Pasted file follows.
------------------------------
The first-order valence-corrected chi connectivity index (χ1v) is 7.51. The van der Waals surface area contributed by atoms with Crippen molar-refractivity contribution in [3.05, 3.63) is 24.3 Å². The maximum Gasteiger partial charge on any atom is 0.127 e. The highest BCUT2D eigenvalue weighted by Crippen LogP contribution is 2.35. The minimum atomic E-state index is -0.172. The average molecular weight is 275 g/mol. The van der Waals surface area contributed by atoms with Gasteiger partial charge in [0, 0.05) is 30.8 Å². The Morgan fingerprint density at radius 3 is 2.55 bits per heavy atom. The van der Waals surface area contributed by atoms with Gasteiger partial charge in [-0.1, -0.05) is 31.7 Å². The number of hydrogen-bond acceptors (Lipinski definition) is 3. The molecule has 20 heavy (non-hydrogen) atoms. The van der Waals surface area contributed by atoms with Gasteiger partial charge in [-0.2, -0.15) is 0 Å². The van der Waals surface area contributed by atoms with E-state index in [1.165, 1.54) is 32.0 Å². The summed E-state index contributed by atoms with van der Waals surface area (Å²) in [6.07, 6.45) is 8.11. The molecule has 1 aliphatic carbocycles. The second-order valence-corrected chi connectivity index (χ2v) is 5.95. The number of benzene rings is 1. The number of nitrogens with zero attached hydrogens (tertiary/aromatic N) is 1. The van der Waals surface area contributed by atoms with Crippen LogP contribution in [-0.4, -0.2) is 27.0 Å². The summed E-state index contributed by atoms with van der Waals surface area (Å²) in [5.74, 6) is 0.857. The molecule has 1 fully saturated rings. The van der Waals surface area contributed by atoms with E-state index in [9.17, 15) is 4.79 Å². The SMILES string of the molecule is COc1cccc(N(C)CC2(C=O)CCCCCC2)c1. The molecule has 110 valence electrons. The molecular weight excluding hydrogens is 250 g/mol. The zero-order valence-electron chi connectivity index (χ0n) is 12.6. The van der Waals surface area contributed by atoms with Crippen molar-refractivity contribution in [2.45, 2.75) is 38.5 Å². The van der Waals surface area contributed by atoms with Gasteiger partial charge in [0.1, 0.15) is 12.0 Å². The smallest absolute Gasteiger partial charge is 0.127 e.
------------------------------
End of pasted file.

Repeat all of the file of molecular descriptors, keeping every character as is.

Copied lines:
The first-order valence-corrected chi connectivity index (χ1v) is 7.51. The van der Waals surface area contributed by atoms with Crippen molar-refractivity contribution in [3.05, 3.63) is 24.3 Å². The maximum Gasteiger partial charge on any atom is 0.127 e. The highest BCUT2D eigenvalue weighted by Crippen LogP contribution is 2.35. The minimum atomic E-state index is -0.172. The average molecular weight is 275 g/mol. The van der Waals surface area contributed by atoms with Gasteiger partial charge in [0, 0.05) is 30.8 Å². The Morgan fingerprint density at radius 3 is 2.55 bits per heavy atom. The van der Waals surface area contributed by atoms with Gasteiger partial charge in [-0.1, -0.05) is 31.7 Å². The number of hydrogen-bond acceptors (Lipinski definition) is 3. The molecule has 20 heavy (non-hydrogen) atoms. The van der Waals surface area contributed by atoms with Gasteiger partial charge in [-0.2, -0.15) is 0 Å². The van der Waals surface area contributed by atoms with E-state index in [1.165, 1.54) is 32.0 Å². The summed E-state index contributed by atoms with van der Waals surface area (Å²) in [6.07, 6.45) is 8.11. The molecule has 1 aliphatic carbocycles. The second-order valence-corrected chi connectivity index (χ2v) is 5.95. The number of benzene rings is 1. The number of nitrogens with zero attached hydrogens (tertiary/aromatic N) is 1. The van der Waals surface area contributed by atoms with Crippen LogP contribution in [-0.4, -0.2) is 27.0 Å². The summed E-state index contributed by atoms with van der Waals surface area (Å²) in [5.74, 6) is 0.857. The molecule has 1 fully saturated rings. The van der Waals surface area contributed by atoms with E-state index in [9.17, 15) is 4.79 Å². The SMILES string of the molecule is COc1cccc(N(C)CC2(C=O)CCCCCC2)c1. The molecule has 110 valence electrons. The molecular weight excluding hydrogens is 250 g/mol. The zero-order valence-electron chi connectivity index (χ0n) is 12.6. The van der Waals surface area contributed by atoms with Crippen molar-refractivity contribution in [2.45, 2.75) is 38.5 Å². The van der Waals surface area contributed by atoms with Gasteiger partial charge in [0.1, 0.15) is 12.0 Å². The smallest absolute Gasteiger partial charge is 0.127 e.